No preview · Article · Aug 2015 · Bone marrow transplantation
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    ABSTRACT: Comparison of long-term outcomes in patients with refractory/relapsed grade 1-2 follicular lymphoma (FL) after allogeneic (allo-HCT) vs. autologous hematopoietic cell transplantation (auto-HCT) in the rituximab-era. Adult patients with relapsed/refractory grade 1-2 FL undergoing 1(st) reduced-intensity allo-HCT or 1(st) autograft during 2000-2012 were evaluated. A total of 518 rituximab-treated patients were included. Allo-HCT patients were younger; more heavily pretreated, and more patients had advanced stage and chemoresistant disease. The 5-year adjusted probabilities, comparing auto- vs. allo-HCT groups for non-relapse mortality (NRM) were 5% vs. 26% (p<0.0001); relapse/progression: 54% vs. 20% (p<0.0001); progression-free survival (PFS): 41% vs. 58% (p<0.001) and overall survival (OS): 74% vs. 66% (p=0.05). Auto-HCT was associated with a higher risk of relapse/progression beyond 5 months post-HCT (RR=4.4; p<0.0001), and worse PFS (RR=2.9; p<0.0001) beyond 11 months post HCT. In the first 24 months post HCT, auto-HCT was associated with improved OS (RR=0.41; p<0.0001), but beyond 24 months with inferior OS (RR=2.2; p=0.006). A landmark analysis of patients alive and progression-free at 2-years post-HCT confirmed these observations, showing no difference in further NRM between both groups, but significantly higher risk of relapse/progression (RR=7.3; p<0.0001) and inferior PFS (RR=3.2; p<0.0001) and OS (RR=2.1; p=0.04) following auto-HCT. The 10-year cumulative incidence of second hematological malignancies following allo- and auto-HCT was 0% and 7%, respectively. Auto- and RIC-allo-HCT as 1(st) transplantation approach can provide durable disease control in grade 1-2 FL patients. Continued disease relapse-risk following auto-HCT translates into improved PFS and OS following allo-HCT, in long-term survivors. Copyright © 2015 American Society for Blood and Marrow Transplantation. Published by Elsevier Inc. All rights reserved.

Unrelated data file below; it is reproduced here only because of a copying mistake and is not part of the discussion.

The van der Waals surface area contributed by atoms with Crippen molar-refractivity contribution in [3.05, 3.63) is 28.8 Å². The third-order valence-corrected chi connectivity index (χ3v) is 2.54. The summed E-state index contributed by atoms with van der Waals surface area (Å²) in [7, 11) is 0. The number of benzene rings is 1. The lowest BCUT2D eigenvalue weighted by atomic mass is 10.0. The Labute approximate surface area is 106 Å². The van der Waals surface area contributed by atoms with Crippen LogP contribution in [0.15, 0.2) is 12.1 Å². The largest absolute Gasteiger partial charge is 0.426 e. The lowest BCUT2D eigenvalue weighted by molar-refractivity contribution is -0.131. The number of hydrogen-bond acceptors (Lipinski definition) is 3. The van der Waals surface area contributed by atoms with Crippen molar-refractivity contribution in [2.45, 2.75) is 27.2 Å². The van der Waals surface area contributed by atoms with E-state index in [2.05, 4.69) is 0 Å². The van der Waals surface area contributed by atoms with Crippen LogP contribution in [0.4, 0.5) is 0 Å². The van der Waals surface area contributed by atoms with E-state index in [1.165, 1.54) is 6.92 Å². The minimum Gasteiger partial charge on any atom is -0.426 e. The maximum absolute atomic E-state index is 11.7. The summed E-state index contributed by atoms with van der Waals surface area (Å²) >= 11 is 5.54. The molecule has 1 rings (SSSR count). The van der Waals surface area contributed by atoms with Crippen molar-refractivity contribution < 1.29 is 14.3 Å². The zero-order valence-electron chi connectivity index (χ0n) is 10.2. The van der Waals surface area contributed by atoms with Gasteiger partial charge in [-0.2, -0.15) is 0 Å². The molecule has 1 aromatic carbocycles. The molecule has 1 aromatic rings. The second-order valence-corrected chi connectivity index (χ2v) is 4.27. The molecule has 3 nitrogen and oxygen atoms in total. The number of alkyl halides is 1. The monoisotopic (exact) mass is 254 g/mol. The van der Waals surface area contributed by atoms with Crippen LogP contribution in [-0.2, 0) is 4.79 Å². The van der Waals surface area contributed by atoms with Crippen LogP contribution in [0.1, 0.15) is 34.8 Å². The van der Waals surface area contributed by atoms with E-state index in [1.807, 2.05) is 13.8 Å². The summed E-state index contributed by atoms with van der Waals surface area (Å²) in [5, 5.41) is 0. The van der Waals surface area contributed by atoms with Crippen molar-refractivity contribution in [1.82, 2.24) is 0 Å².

Full-text · Article · Aug 2015 · Biology of blood and marrow transplantation: journal of the American Society for Blood and Marrow Transplantation